Our world contains fragments of multiple truths. Our times demand that we somehow manage to hold conflicting truths within one human story; one story in which suffering is perhaps the great equalizer and compassion, the great remedy. In our desire and search for peace, we must understand that suffering need not be a competition. In fact, it is through the recognition of shared suffering that peace becomes possible.
Today we sit in the synagogue and are asked by tradition to confront the many truths that reside within. Each of us carry multiple narratives which can be contradictory. I think we can all admit that none of us are 100% consistent. As we move through our prayers and confessions today, let us open up, gently to the many truths that reside within. Without judgment let us simply notice the space between who we have been and who we aspire to be. On this holy day we are given many tools through which to view our inconsistencies and inadequacies. We are offered the possibility for self-forgiveness and thereby a pathway to forgive others. As lovely as that sounds, each of us will face resistance in many forms.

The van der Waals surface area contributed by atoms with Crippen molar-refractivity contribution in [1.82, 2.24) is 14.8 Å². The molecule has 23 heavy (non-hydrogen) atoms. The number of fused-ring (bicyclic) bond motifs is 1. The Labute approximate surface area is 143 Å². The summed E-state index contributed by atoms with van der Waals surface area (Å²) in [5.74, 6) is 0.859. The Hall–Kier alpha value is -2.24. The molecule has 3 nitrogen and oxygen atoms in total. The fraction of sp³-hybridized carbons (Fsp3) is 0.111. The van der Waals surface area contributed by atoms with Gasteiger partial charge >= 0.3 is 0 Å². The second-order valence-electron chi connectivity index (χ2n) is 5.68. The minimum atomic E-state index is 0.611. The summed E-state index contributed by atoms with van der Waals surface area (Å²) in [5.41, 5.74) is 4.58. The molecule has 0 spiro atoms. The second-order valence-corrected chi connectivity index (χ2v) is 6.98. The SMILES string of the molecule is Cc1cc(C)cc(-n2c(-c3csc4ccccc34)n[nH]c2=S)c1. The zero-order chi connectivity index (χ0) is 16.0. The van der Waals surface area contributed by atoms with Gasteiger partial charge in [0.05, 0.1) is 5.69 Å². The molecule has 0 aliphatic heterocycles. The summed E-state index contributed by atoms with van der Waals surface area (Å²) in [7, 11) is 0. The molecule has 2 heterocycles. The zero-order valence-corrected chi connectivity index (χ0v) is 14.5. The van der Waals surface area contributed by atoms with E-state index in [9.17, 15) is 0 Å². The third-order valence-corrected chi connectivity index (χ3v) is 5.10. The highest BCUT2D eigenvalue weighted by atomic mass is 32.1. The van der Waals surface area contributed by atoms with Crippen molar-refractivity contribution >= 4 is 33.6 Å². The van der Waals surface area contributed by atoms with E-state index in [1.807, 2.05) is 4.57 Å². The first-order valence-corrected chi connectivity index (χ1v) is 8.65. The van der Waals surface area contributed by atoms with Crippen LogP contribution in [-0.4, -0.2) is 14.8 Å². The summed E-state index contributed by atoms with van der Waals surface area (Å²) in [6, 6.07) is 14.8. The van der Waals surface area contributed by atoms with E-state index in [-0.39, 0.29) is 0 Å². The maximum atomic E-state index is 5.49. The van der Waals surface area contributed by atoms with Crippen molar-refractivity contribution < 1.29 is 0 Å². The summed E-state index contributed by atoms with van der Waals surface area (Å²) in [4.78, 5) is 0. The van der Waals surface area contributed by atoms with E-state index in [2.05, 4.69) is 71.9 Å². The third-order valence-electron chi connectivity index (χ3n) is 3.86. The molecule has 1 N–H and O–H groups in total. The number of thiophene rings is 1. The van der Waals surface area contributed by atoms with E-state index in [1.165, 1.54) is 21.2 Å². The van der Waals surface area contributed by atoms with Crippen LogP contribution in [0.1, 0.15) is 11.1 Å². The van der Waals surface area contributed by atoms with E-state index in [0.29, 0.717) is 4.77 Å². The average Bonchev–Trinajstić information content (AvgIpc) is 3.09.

Like the Western films, we want to see ourselves as the good guy and those who have offended us, as the bad guy. We want our truth to be the real truth- the only truth. But Truth, as we have seen is often complex and elusive.